I agree about dependence on fossil fuels. We are going to have to rethink the fuel for manufacturing and transportation, before any real changes are going to take place. This will also mean redefining business; essentially, taking away “bottom line” motivations and replacing them with practices that put long-term uses of resources at the forefront of decision making. So many day-to-day functions will have to change and adapt. But, I believe, for the better.

    For right now, at the very least we ought to be able to put people to work at the beginning parts for those changes. My thoughts on where to start for the loss of jobs and income is to make the Coal companies liable for what they’ve externalized; and from there, use that money as a starter to recreate a foundation for income. Years of laborious restoration work is surely going to be necessary to restore a lot of their land. Also, the staples of consumption need to manufactured closer to the perimeter of where they’re consumed.

    On a side note: I had a professor drop off a documentary to me that addressed some of the mining concerns around that area, and it stated that they’re used to be 125,000 jobs for coal miners in W. Virginia when there was less production. Now, production is up, and there is only 15,000 jobs for coal miners. My belief is: on this track the entire operation will be automized with all profits going directly to the top, and jobs won’t even come into the argument; since, by that time, there may only be a few to choose from. I know if I ran one of those Coal companies with profit on the mind, that would be the direction I’d take.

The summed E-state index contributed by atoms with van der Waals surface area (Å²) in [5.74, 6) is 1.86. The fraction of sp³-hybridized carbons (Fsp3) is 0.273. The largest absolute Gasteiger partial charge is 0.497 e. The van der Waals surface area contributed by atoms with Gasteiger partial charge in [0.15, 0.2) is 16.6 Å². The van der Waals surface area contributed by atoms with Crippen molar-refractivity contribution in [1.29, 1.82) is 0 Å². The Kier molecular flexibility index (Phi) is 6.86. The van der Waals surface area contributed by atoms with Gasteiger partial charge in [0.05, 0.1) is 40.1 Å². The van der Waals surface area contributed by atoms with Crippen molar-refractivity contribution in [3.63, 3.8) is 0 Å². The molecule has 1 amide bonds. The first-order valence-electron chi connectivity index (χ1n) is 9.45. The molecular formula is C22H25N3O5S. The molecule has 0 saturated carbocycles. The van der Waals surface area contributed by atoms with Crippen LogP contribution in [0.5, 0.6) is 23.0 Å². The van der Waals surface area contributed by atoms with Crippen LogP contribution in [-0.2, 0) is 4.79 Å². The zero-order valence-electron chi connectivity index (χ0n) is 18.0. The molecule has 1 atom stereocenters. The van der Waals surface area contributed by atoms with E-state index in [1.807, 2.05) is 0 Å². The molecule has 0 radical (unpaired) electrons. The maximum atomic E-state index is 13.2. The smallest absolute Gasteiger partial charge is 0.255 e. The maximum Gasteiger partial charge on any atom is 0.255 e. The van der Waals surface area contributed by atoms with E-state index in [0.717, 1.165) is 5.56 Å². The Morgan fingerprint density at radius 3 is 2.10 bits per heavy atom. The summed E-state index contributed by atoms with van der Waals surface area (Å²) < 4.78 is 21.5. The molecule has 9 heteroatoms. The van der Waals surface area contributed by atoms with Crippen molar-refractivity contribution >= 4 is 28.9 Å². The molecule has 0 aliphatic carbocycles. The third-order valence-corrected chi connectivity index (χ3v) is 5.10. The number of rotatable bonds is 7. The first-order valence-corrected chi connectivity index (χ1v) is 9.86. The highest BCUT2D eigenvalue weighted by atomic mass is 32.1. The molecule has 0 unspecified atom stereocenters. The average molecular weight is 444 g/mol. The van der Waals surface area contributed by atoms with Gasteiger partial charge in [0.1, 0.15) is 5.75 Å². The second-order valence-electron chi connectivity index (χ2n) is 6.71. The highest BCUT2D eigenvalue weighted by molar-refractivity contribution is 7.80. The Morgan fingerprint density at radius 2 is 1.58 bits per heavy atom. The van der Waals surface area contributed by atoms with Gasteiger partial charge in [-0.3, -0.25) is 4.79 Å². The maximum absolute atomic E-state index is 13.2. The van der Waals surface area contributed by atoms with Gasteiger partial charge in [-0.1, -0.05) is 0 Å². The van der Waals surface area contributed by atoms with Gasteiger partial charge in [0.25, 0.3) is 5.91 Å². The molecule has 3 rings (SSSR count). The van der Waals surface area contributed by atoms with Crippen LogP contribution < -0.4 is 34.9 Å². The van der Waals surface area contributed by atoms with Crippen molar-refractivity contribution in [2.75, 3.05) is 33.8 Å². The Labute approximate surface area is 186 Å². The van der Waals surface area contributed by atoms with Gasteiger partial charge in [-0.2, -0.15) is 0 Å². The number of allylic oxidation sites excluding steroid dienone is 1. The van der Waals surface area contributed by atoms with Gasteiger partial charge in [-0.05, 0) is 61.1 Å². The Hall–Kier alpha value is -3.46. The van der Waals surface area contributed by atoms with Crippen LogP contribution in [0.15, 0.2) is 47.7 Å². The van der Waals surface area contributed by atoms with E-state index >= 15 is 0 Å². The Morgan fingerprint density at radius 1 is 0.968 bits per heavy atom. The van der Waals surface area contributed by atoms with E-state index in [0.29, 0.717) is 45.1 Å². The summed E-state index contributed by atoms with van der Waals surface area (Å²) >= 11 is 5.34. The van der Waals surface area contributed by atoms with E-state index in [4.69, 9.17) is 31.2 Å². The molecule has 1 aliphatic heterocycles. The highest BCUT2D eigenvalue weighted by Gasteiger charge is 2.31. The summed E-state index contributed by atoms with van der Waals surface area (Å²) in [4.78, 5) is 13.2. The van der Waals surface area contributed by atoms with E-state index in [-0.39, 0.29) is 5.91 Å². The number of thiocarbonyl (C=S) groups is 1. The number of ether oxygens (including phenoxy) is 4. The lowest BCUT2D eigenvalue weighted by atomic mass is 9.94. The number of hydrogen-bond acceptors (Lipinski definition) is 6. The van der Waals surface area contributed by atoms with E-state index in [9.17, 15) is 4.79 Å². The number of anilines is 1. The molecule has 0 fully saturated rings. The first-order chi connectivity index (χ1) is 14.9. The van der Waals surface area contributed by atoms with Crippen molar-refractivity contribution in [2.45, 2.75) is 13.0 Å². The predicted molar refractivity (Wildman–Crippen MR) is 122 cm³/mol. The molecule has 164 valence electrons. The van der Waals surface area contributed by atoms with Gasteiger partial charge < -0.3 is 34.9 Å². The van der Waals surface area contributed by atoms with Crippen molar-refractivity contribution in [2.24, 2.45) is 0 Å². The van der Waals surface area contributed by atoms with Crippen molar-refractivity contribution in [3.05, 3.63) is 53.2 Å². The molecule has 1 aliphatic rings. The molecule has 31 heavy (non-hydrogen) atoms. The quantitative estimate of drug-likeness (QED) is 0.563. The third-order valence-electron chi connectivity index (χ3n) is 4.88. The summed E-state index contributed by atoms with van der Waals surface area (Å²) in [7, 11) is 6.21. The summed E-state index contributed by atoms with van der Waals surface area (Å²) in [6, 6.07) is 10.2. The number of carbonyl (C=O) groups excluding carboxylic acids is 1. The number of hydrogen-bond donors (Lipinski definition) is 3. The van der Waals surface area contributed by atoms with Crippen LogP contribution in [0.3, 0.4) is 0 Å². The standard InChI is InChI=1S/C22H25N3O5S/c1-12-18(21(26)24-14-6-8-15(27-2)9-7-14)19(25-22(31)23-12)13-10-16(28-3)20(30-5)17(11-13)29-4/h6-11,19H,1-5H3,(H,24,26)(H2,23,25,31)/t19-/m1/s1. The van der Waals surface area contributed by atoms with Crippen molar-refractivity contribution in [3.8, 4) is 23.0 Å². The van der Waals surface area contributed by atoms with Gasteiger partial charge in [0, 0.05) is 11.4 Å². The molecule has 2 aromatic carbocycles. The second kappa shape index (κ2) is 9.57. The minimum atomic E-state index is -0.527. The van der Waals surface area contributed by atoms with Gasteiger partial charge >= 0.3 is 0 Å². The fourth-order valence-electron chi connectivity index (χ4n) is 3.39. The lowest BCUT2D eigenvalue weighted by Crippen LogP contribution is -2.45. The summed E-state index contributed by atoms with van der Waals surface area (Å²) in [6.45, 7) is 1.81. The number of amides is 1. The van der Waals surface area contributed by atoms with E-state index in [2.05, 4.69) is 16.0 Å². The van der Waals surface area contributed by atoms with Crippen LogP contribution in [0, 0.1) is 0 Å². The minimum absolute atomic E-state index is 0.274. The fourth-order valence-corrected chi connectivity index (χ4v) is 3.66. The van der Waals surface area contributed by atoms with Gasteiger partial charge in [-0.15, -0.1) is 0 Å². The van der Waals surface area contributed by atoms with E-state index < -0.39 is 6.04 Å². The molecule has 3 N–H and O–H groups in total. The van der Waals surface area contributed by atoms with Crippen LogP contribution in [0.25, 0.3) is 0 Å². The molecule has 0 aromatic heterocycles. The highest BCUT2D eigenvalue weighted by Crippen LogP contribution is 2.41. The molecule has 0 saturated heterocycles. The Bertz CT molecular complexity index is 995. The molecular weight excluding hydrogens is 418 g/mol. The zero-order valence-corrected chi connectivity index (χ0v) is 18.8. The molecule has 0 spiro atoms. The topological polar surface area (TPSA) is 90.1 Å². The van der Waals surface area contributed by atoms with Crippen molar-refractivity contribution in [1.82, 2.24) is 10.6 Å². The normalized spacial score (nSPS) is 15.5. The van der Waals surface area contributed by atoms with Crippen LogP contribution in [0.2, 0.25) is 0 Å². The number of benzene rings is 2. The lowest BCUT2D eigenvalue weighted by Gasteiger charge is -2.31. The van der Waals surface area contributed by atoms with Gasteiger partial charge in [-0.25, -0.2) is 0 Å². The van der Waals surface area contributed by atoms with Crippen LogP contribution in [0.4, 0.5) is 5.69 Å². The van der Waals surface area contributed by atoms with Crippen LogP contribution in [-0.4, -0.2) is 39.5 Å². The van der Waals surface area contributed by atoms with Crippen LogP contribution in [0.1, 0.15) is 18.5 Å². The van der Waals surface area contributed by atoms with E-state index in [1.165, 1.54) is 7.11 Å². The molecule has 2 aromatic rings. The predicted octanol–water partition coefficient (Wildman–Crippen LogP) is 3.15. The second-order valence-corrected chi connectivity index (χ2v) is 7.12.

3. J.L. Scott permalink
    May 7, 2009 3:27 pm

    I have lived in WV my entire life. I have worked in and around mining since I returned from college. All of these organizations and individuals that are fighting against surface mining have not been given the whole story. When you see the pictures of these mines it shows the mining in progess NOT THE END RESULT!! Which in most cases have taken a piece of land that was not useable for any purpose, and made it into grazing land for cattle, wildlife perserves, airports, shopping mall, home sites etc… the list goes on and on. With all this in mind we also rely on surface mining for a large part of our electricity. ARE ALL OF THE OPPONENTS AGAINIST MINING READY TO TURN OFF THEIR LIGHTS, AC’S, TV’S, RADIO’S, OVENS, HEATERS, ETC…… I dont think so!!!